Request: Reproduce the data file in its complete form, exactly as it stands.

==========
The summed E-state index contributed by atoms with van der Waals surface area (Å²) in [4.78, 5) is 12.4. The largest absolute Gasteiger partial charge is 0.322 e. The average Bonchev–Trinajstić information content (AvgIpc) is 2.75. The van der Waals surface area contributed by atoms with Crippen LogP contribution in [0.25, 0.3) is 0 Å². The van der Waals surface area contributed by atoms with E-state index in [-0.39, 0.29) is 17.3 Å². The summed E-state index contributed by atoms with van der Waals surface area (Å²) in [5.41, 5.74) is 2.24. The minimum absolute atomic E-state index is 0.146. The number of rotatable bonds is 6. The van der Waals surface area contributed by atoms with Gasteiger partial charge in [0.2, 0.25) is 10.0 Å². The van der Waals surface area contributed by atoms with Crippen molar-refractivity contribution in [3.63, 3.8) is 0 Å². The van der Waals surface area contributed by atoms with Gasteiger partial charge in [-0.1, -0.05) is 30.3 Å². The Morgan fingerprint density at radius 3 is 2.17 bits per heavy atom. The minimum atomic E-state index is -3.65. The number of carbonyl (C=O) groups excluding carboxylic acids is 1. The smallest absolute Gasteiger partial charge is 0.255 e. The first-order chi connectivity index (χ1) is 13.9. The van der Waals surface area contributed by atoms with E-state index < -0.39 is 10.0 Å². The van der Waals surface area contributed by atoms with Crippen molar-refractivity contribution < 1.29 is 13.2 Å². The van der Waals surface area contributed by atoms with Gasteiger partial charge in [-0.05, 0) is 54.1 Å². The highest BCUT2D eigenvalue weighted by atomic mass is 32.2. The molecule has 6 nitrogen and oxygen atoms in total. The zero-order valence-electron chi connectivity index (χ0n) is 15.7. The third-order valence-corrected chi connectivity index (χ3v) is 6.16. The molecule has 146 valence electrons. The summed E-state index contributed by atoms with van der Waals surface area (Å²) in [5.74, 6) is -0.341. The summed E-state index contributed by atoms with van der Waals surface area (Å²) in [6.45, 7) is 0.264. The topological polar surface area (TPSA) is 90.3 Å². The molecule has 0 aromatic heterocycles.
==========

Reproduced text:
The summed E-state index contributed by atoms with van der Waals surface area (Å²) in [4.78, 5) is 12.4. The largest absolute Gasteiger partial charge is 0.322 e. The average Bonchev–Trinajstić information content (AvgIpc) is 2.75. The van der Waals surface area contributed by atoms with Crippen LogP contribution in [0.25, 0.3) is 0 Å². The van der Waals surface area contributed by atoms with E-state index in [-0.39, 0.29) is 17.3 Å². The summed E-state index contributed by atoms with van der Waals surface area (Å²) in [5.41, 5.74) is 2.24. The minimum absolute atomic E-state index is 0.146. The number of rotatable bonds is 6. The van der Waals surface area contributed by atoms with Gasteiger partial charge in [0.2, 0.25) is 10.0 Å². The van der Waals surface area contributed by atoms with Crippen molar-refractivity contribution in [3.63, 3.8) is 0 Å². The van der Waals surface area contributed by atoms with Gasteiger partial charge in [-0.1, -0.05) is 30.3 Å². The Morgan fingerprint density at radius 3 is 2.17 bits per heavy atom. The minimum atomic E-state index is -3.65. The number of carbonyl (C=O) groups excluding carboxylic acids is 1. The smallest absolute Gasteiger partial charge is 0.255 e. The first-order chi connectivity index (χ1) is 13.9. The van der Waals surface area contributed by atoms with E-state index < -0.39 is 10.0 Å². The van der Waals surface area contributed by atoms with Crippen molar-refractivity contribution < 1.29 is 13.2 Å². The van der Waals surface area contributed by atoms with Gasteiger partial charge in [-0.05, 0) is 54.1 Å². The highest BCUT2D eigenvalue weighted by atomic mass is 32.2. The molecule has 6 nitrogen and oxygen atoms in total. The zero-order valence-electron chi connectivity index (χ0n) is 15.7. The third-order valence-corrected chi connectivity index (χ3v) is 6.16. The molecule has 146 valence electrons. The summed E-state index contributed by atoms with van der Waals surface area (Å²) in [5.74, 6) is -0.341. The summed E-state index contributed by atoms with van der Waals surface area (Å²) in [6.45, 7) is 0.264. The topological polar surface area (TPSA) is 90.3 Å². The molecule has 0 aromatic heterocycles.